BEIJING, CHINA — China's state-owned aircraft manufacturer COMAC held a ceremony on Sep. 29 to announce the certification of its C919 narrowbody passenger jet. The certification marks an important milestone for China's ambitious jetliner program that is intended to compete with Airbus A320neo and Boeing 737 MAX Family aircraft.

COMAC (The Commercial Aircraft Corporation of China) launched the C919 program 14 years ago to develop a single-aisle jet that will be able to accommodate up to 168 seats.

China is the world's second-biggest aviation market, dominated by planes mostly from Airbus and Boeing. China partly aims to end the market dominance of these two aerospace giants with its new narrowbody passenger jet amid trade tensions with the U.S.

Despite being developed and constructed in China, the aircraft is highly dependent on Western components. The engines of the aircraft are provided by American General Electric and the French engine manufacturer Safran while the avionic systems are supplied by Honeywell International.

This situation has already led to delays in shipping of those components due to the current U.S. export licensing rules and remains as a major risk for future deliveries if China cannot replace them with in-house built technology products.

"Thus, we have an aircraft that is only superficially Chinese but is actually powered by Western technologies and systems. Turning it into a genuine Chinese aircraft would take well over a decade and many billions of dollars," 

said Richard Aboulafia, managing director of US-based aerospace consulting firm AeroDynamic Advisory.

The type certification by the Chinese civil aviation regulator guarantees the delivery of the aircraft to the launch customer of the type China Eastern Airlines. The aircraft is not expected to begin commercial flights until next year since it requires extensive crew training and other necessary procedures after joining the airline's fleet.

China aims to gradually replace single-aisle jets made by Boeing and Airbus in the next 20 years. According to a research note by Chinese Huaxi Securities, the demand for narrowbody passenger jets will be 300 per year on average. From this perspective, replacing all Airbus A320s and Boeing 737s over the next 20 years does not look realistic.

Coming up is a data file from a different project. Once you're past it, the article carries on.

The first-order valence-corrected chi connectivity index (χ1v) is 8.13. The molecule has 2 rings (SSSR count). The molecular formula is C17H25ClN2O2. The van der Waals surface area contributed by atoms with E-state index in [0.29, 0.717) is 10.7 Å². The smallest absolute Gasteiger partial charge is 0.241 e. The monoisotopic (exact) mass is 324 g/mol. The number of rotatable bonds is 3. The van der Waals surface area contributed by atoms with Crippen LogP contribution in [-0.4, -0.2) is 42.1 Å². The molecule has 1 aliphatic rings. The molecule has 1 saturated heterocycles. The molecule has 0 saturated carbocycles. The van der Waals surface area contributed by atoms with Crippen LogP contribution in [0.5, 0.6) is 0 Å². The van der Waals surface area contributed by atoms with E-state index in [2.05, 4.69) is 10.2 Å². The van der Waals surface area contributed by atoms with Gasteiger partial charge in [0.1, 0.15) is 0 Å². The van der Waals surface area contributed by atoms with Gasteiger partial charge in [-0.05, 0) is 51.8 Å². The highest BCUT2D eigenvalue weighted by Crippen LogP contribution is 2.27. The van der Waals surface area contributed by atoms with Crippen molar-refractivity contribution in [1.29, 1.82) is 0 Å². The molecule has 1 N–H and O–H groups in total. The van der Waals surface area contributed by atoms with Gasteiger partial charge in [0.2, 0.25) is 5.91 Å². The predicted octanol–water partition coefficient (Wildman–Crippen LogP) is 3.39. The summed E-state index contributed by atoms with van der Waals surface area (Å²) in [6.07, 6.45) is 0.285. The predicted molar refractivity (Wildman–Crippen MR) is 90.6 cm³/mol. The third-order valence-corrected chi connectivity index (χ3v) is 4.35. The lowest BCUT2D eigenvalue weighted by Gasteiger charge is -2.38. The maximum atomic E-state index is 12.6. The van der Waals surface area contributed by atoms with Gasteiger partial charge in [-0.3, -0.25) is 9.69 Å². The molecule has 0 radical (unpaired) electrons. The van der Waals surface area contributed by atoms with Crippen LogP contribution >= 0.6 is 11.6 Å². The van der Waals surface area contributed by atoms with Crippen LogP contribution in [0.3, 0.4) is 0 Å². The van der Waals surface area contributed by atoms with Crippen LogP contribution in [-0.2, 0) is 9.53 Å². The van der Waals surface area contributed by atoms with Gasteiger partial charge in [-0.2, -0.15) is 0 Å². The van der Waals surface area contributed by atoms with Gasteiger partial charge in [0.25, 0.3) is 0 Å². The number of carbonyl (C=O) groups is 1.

Like the COMAC's regional jet ARJ21, the C919 is not expected to secure Airworthiness Certification soon by the U.S. Federal Aviation Administration and Europe's EASA. This would possibly limit the operation of the aircraft to domestic flights and countries with close ties to China.

The European Union Aviation Safety Agency (EASA) has been working with CAAC for a while for the certification of C919, but the agency avoids stating a date for the validation.

COMAC's C919 has so far accumulated 815 orders from 28 customers. Among all, China Eastern Airlines is the only operator that announced a firm delivery schedule. The carrier is expected to take delivery of four copies in 2023.

On the other hand, CAAC did not approve the return of Boeing 737 MAXs to commercial service in China yet. However, major Chinese airlines placed orders for nearly 300 Airbus A320neo family jets in the last three months. Boeing announced that it has been considering finding new customers for the 737 MAXs intended for Chinese carriers.

Also read: Boeing to seek new buyers for 737 MAX jets previously intended for Chinese carriers